Chateau de la Bourdaisiere A Magnificent French Castle
One of my hopes on our trip to France was to spend a night in a “real” castle like Chateau de la Bourdaisiere. By happenstance we learned about this castle when we came upon a little tourist information booth along a country road in the Loire Valley. It happened to be staffed by an English-speaking young woman.
After reservations were secured by phone at Chateau de la Bourdaisiere, we traveled some distance through the countryside to our accommodation not knowing exactly what was in store for us.
I was thrilled when we pulled up to an impressive stone gate controlling entrance to the chateau’s estate. On the other side of the imposing gate, the castle revealed itself at the end of a very long lane and was situated at the top of a low rise. It looked magnificent! Chateau de la Bourdaisiere was our home for the next two days, and we were going to be made to feel like a king and queen.
The Chateau de la Bourdaisiere is a stately castle dating from the XVth century. It is designated as a monument historique, or a National Heritage Site of France. Little did we know of the sordid history of the place. It began life as a fortress but changed hands several times over the centuries.
In 1520, the King of France, King Francis Ier, had a new castle constructed on the site, built for his mistress, Marie Gaudin. After her death, the property remained in the family’s hands. In later years, Marie Gaudin’s great-granddaughter, Gabrielle d’Estrees, was born in the chateau and went on to become mistress to another king, Henry IV of France.
Lavish decor greeted us as soon as we entered through the grand doors of the palatial edifice. I immediately recalled the black and white tiled floors of Versailles that so impressed me.
Opulence existed everywhere I turned, and I was quick to embrace the grandeur of the place.
Being free to explore the endless corridors, secret staircases and expansive rooms of this regal castle, Bob and I felt as if we owned the place. No other guests were booked to arrive, so we had the whole place to ourselves.
While Bob unpacked some of his belongings, I roamed about the vacant hallways and hidden stairwells. I was inspired by the wavering shadows and mysterious nooks to investigate around every corner.
A peek into the scullery revealed a homey, warm atmosphere, but nary a maid to be seen.
The hostess, upon our arrival, had generously given us an upgrade to a suite located on the third floor. Our room, like the others, was spacious and decorated in the spirit of taste and refinement demonstrated by the women who made history there. It was bright and inviting and afforded a panoramic view of the traditional French gardens from the twin paned window.
After a luxurious bubble bath, I settled in for a dreamy sleep…until a mosquito came buzzing around my ears. No establishments in France, or other parts of Europe as far as I know, utilize screens on the windows, and we had ours flung wide to let in the fresh, aromatic night air. The mosquito was quickly dispatched, and Bob and I drifted off with thoughts of royalty that had once slept in that very room.
We had opted for breakfast at bedside where we basked in early morning sunshine in our private retreat.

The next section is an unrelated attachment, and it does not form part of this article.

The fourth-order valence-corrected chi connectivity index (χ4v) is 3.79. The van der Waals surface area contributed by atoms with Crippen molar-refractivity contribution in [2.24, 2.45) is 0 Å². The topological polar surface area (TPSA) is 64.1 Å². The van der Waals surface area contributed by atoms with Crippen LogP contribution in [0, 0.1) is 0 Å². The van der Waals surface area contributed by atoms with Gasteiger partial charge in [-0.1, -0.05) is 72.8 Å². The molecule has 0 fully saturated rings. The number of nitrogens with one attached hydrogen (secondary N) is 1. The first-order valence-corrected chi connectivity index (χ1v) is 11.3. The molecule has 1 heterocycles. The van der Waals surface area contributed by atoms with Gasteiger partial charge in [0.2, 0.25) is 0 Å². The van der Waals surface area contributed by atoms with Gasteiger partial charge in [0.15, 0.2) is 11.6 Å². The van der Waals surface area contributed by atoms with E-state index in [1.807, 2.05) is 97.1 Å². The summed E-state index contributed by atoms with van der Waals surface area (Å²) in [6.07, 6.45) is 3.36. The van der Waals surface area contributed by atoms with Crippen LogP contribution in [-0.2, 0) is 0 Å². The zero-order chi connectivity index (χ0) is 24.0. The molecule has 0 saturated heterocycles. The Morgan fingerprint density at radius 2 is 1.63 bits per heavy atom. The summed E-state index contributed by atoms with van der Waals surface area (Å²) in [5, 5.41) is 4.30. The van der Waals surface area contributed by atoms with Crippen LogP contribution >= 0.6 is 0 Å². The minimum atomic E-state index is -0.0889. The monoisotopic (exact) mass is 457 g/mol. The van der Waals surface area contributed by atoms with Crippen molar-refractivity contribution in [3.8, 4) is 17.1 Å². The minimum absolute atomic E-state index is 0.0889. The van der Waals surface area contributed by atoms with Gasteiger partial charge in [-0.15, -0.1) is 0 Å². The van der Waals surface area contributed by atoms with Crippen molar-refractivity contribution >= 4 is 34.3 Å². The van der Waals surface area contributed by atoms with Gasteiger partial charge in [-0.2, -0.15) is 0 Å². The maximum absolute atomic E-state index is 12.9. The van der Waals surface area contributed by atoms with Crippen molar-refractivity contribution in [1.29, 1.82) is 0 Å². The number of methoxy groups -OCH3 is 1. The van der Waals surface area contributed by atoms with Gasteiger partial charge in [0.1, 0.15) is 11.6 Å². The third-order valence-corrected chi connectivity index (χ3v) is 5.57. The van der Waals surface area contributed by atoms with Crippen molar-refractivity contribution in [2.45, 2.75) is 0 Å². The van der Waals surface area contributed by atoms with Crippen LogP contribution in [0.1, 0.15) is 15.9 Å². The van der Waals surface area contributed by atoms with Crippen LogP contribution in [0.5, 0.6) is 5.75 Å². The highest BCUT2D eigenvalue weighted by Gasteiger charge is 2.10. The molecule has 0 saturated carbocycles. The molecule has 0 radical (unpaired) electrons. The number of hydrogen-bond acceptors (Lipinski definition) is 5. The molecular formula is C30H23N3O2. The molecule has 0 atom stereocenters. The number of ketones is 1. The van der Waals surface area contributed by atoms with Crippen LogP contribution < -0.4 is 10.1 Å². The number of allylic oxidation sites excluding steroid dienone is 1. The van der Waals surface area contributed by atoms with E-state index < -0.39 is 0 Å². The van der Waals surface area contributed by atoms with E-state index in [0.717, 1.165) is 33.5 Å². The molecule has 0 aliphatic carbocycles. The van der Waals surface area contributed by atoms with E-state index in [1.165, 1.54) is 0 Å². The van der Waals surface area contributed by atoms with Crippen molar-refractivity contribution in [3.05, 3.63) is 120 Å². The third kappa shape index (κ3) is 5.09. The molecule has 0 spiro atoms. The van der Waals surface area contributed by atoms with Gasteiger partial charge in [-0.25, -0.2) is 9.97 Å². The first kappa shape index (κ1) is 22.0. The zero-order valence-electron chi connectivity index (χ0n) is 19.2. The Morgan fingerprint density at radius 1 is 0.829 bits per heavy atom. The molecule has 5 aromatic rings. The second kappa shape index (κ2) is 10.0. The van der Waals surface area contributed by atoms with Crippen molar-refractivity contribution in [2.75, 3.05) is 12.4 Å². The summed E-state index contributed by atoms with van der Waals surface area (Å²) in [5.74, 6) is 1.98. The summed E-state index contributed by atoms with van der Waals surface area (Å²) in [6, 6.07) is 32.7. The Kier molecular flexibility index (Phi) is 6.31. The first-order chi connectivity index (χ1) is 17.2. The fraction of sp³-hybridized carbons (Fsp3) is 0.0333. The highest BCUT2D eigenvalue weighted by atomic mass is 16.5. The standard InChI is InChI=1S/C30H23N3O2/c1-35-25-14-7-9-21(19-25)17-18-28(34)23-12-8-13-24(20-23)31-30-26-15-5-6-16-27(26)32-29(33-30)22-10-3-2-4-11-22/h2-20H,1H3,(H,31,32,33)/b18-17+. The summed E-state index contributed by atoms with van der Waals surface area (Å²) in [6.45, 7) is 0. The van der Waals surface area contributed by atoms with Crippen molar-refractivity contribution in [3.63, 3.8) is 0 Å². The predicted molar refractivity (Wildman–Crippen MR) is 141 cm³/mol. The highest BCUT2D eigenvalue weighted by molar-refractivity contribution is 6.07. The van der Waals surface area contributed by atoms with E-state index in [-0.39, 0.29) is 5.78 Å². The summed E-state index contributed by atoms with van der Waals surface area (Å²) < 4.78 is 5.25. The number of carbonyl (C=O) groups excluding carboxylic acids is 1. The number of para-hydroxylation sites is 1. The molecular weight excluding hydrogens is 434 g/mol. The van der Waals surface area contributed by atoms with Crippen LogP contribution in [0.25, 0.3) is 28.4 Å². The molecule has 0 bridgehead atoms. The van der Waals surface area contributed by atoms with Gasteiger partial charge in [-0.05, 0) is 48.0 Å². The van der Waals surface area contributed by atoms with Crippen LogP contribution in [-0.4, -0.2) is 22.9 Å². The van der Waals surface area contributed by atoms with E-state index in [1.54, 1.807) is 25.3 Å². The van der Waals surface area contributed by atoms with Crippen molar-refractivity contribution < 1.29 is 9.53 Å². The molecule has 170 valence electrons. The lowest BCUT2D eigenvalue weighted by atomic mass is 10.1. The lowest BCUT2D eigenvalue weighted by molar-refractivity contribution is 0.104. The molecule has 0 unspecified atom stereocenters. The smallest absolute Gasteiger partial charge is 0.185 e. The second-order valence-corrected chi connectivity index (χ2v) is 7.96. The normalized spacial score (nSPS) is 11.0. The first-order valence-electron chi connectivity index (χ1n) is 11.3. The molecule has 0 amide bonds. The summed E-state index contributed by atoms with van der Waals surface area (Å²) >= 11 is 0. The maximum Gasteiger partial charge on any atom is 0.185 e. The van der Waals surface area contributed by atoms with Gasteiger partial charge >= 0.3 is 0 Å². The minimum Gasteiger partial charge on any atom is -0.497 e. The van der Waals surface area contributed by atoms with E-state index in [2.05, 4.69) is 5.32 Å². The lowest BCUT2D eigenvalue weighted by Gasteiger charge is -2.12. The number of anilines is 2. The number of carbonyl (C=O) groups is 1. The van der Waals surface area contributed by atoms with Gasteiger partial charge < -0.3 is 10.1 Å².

Our room faced east overlooking the front terrace at Chateau de la Bourdaisiere.
With breakfast completed, it was time to explore the 55-hectare property and to enjoy the quietude found in the heart of the park-like setting.
Although modest in comparison to the extensive property at Versailles, it no less impressed us with the regal flair of symmetry and precision.
I couldn’t get enough of the ambience that surrounded us nor the history visible at our every step. Beside each stone archway, brick wall and ivy-clad facade, I could feel shadows of the past walking with me.
As I mentioned already, Chateau de la Bourdaisiere was originally a medieval fortress that overlooked the Cher and the Loire Rivers. The walls of the moat still remain in tact, and it was easy to imagine how they served to defend the castle from English invasions at the time. As part of our self-guided tour, Bob and I walked through the now dry moats on both the north and east sides of the chateau.
The moats were divided into sections by substantial buttressed walls and archways, while simple plantings of trimmed and shaped shrubs nicely edged the garden space that now exists within the confines of the moats’ walls.
It was between 1518-1522 that Philibert Babou transformed the medieval fortress into a Renaissance Castle with large windows, reception rooms and 3 drawbridges to the terrace. Philibert Babou was the husband of Marie Gaudin who was the mistress of King Francis I. As such, Philibert received numerous charges and honours that brought a huge fortune to the family.
The Chateau de la Bourdaisiere is located near the biggest castles in the Loire Valley and in the middle of the vineyards of Montlouis and Vouvray, but when wandering through the giant woodlot on the property, we could’ve been miles from anywhere.
Our walk took us to the furthest reaches of the property where we found the original stone wall that secured the castle proper.
In our next blog posting, we will delve into the management of the gardens and the castle that now follows the principles of sustainability. The present owner is actively working to conserve ancient species in both the vegetable and flower gardens that were both impressive in and of themselves. In fact, in 2011, the chateau’s gardens were a finalist for the European Garden Award bestowed by the European Garden Heritage Network.